Our Service Project:  We made 24 cards for children in the hospital for an organization called Cards for Hospitalized Kids.  First, we discussed that there are many children who don’t have the opportunity to go to school or play with their friends every day, because they have illnesses or health concerns that require them to spend much of their time in the hospital.  We asked, how would we feel in this situation (empathy)?  What is something we could DO to help cheer them up and brighten their day (compassion)?  The children made some absolutely wonderful cards for other children they will probably never know. Despite this fact, they still genuinely wanted to make them feel better.  

This also opened up the conversation about how children can make a HUGE difference—Cards for Hospitalized Kids is an organization that was started by a kid!

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Day 3: Teamwork and Helpfulness

We began day three by reading One Good Deed by Terri Fields. In this wonderful book we learn about how one child’s good deed changed an entire neighborhood for the better through its ripple effect.

Our Object Lesson:  Hot/Cold Game.  One child left the room and one child hid a painted rock.  The remaining group work together to help guide the volunteer to the hidden object.  We discussed how each child in the room worked as part of a team to help the volunteer find the hidden object. We then extended this discussion to the topic of the Eugene Mission and how the organization began with a group of people who came together as a team to try to solve a problem they witnessed in our community—people without homes.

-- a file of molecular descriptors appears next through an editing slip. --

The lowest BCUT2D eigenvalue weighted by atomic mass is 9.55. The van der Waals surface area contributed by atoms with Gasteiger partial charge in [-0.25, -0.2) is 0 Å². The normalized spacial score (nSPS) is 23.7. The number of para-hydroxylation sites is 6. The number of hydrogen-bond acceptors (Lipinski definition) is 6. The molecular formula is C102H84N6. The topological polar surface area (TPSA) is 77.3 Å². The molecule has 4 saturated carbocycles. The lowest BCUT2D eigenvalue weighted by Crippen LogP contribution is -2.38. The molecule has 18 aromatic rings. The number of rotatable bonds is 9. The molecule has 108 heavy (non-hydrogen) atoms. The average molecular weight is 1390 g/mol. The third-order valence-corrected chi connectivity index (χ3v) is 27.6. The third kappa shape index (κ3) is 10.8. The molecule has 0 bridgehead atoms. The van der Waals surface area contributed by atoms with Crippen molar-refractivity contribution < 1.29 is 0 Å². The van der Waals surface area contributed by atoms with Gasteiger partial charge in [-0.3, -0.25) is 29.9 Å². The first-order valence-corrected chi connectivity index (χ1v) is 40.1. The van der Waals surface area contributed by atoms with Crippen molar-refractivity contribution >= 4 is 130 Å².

Our Service Project:  We put together 70 Mini First Aid Kits for the Eugene Mission!  First, we talked about how there are many many people at the mission who work together to help others. It’s a huge team of staff and volunteers.  It wouldn’t be possible without every person’s contribution.  Then, we discussed one way we can work together to help the Mission. (By making the first aid kits for those who don’t have money to buy basic necessities, and no home to store them in).  The kids worked as a team to complete the kits.  We use cleaned/recycled pill bottles so we will first talk about how we NEVER open pill bottles.  Pill bottles normally contain medications for people who need them, but we would never open them on our own.  These bottles are being re-used to help protect the environment and are being labeled as FIRST AID KITS so there is no question about what is inside. Inside the kits: 2 Q-tips, 2 Bandaids, 2 alcohol swabs, and 2 antibiotic ointment packets.

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The Kinder-2nd Grade children I worked with over the last few weeks at Coburg Community Charter School demonstrated amazing compassion, empathy, and enthusiasm for helping others! It was truly an inspiring and empowering experience for all involved. This week the kids get to present what they worked on for their Skill Days to their peers at their school-wide assembly. I’m so excited for them to share their big hearts with the school.